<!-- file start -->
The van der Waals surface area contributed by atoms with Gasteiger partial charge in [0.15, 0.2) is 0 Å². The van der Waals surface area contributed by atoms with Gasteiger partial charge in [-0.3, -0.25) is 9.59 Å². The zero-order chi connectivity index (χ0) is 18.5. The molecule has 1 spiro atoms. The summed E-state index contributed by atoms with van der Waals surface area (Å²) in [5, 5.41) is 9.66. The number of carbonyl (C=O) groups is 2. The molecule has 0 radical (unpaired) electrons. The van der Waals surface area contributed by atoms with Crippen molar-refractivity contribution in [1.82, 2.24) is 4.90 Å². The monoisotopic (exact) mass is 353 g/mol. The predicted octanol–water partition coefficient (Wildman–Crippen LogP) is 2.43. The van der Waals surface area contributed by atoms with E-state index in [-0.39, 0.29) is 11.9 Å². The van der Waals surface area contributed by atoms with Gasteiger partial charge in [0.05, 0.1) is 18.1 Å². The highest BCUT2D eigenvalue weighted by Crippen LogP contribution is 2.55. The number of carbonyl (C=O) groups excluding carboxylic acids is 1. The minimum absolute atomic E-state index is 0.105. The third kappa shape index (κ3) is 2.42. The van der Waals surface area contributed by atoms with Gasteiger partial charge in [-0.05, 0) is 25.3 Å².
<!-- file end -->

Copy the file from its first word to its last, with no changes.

The van der Waals surface area contributed by atoms with Gasteiger partial charge in [0.15, 0.2) is 0 Å². The van der Waals surface area contributed by atoms with Gasteiger partial charge in [-0.3, -0.25) is 9.59 Å². The zero-order chi connectivity index (χ0) is 18.5. The molecule has 1 spiro atoms. The summed E-state index contributed by atoms with van der Waals surface area (Å²) in [5, 5.41) is 9.66. The number of carbonyl (C=O) groups is 2. The molecule has 0 radical (unpaired) electrons. The van der Waals surface area contributed by atoms with Crippen molar-refractivity contribution in [1.82, 2.24) is 4.90 Å². The monoisotopic (exact) mass is 353 g/mol. The predicted octanol–water partition coefficient (Wildman–Crippen LogP) is 2.43. The van der Waals surface area contributed by atoms with E-state index in [-0.39, 0.29) is 11.9 Å². The van der Waals surface area contributed by atoms with Gasteiger partial charge in [0.05, 0.1) is 18.1 Å². The highest BCUT2D eigenvalue weighted by Crippen LogP contribution is 2.55. The number of carbonyl (C=O) groups excluding carboxylic acids is 1. The minimum absolute atomic E-state index is 0.105. The third kappa shape index (κ3) is 2.42. The van der Waals surface area contributed by atoms with Gasteiger partial charge in [-0.05, 0) is 25.3 Å².